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Gonzaga Dedicates New Grotto, a Sacred Space to Promote Faith and Peace

A few hundred people were in attendance as the new Grotto was dedicated Oct. 20. Photo by Rajah Bose.

A few hundred people were in attendance at the Grotto dedication Oct. 20. Photo by Rajah Bose.

By Natalie Nordeen
Class of 2015

SPOKANE, Wash. – The sound of babbling water creates a calming presence as students walk by the new Grotto devoted to Our Lady at Gonzaga University. The Grotto, which was officially dedicated Oct. 20, rests between St. Aloysius Church and College Hall. Passersby walk the short path to the sacred scene, which features a breathtaking landscape, and an elegant marble statue of the Blessed Mother. Gonzaga students, faculty, staff, and alumni – along with members of St. Aloysius Church – all have a new place for prayer and reflection.

The desire to build the Grotto started with Gonzaga Class of 1986  friends and business partners Steve Ossello and Chris Wrolstad. They, in turn, drew inspiration from Ossello’s parents, Guy and Madeline Ossello of Butte, Mont. Guy and Madeline Ossello, whose gift was instrumental to the project, had a powerful spiritual experience with Mary, the Blessed Virgin, while in Medjugorje, Serbia in 2009. Their trip ignited their love and devotion to Our Lady, which eventually inspired the Gonzaga University Grotto.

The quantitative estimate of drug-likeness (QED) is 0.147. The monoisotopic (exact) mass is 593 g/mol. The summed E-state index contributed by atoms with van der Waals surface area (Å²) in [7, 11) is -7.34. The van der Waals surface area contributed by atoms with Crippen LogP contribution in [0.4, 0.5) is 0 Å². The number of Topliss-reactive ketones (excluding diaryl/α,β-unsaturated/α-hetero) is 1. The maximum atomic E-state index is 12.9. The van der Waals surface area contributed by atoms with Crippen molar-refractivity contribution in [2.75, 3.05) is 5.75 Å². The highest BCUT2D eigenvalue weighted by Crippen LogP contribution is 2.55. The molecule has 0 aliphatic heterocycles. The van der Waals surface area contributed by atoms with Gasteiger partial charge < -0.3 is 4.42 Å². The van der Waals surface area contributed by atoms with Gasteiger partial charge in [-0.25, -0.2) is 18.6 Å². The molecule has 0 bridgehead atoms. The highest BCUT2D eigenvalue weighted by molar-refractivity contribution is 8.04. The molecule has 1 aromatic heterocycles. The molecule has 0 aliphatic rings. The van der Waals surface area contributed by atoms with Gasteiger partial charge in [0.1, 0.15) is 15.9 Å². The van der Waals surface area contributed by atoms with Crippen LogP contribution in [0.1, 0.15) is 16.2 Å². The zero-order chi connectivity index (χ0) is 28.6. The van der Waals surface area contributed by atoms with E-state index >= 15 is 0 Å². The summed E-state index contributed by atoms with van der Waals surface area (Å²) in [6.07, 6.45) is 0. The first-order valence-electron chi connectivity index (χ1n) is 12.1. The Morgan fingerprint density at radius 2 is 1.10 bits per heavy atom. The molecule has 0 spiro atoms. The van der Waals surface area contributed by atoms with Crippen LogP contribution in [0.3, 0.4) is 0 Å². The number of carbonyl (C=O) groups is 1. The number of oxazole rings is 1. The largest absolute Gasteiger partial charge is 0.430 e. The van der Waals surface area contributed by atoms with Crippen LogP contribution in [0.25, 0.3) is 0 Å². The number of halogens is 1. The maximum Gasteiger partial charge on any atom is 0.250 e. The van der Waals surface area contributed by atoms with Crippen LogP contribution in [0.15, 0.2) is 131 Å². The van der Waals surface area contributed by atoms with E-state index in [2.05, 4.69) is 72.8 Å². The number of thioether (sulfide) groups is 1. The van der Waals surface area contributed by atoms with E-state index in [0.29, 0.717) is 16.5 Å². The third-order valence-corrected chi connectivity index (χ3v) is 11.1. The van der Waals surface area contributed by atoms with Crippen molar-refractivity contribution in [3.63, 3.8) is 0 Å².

Steve Ossello and Wrolstad embraced the idea to construct the Grotto for Gonzaga, and met with other classmates this past summer to discuss details. They “took it to a whole new level,” said Steve’s mother, Madeline Ossello. A total of 12 donors joined to make the Grotto a reality.

“Our thought process was this,” Wrolstad said. “Students tend to fall away from the Church a bit. We thought this would also help them in being a reminder as they walk by every day to easily say a prayer and come back to the Lord.”

President Thayne McCulloh and Rev. Frank Case, S.J., Gonzaga’s vice president for mission, presented at the dedication. Father Case blessed the Grotto while Fr. C. Hightower, S.J., director of University Ministry, emceed the event.

The new marble statue of Our Lady, imported from Italy, emanates a comforting presence. Fr. Hightower sees the Grotto as a beautiful space to gather and ask for intercession from Jesus under the protection of Our Lady. He considers the Grotto an important contribution to Gonzaga’s 125th Anniversary theme of “Tradition and Transformation,” saying it exemplifies for all Gonzaga students “the immense power that a mother’s love can have.”

Gonzaga junior Brynn Burke, from Billings, Mont., a member of one of the contributing families, reflects on the Grotto in the short video below:

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This slideshow provides a glimpse of the new Grotto project in the final stages of completion. Photos by Rajah Bose.


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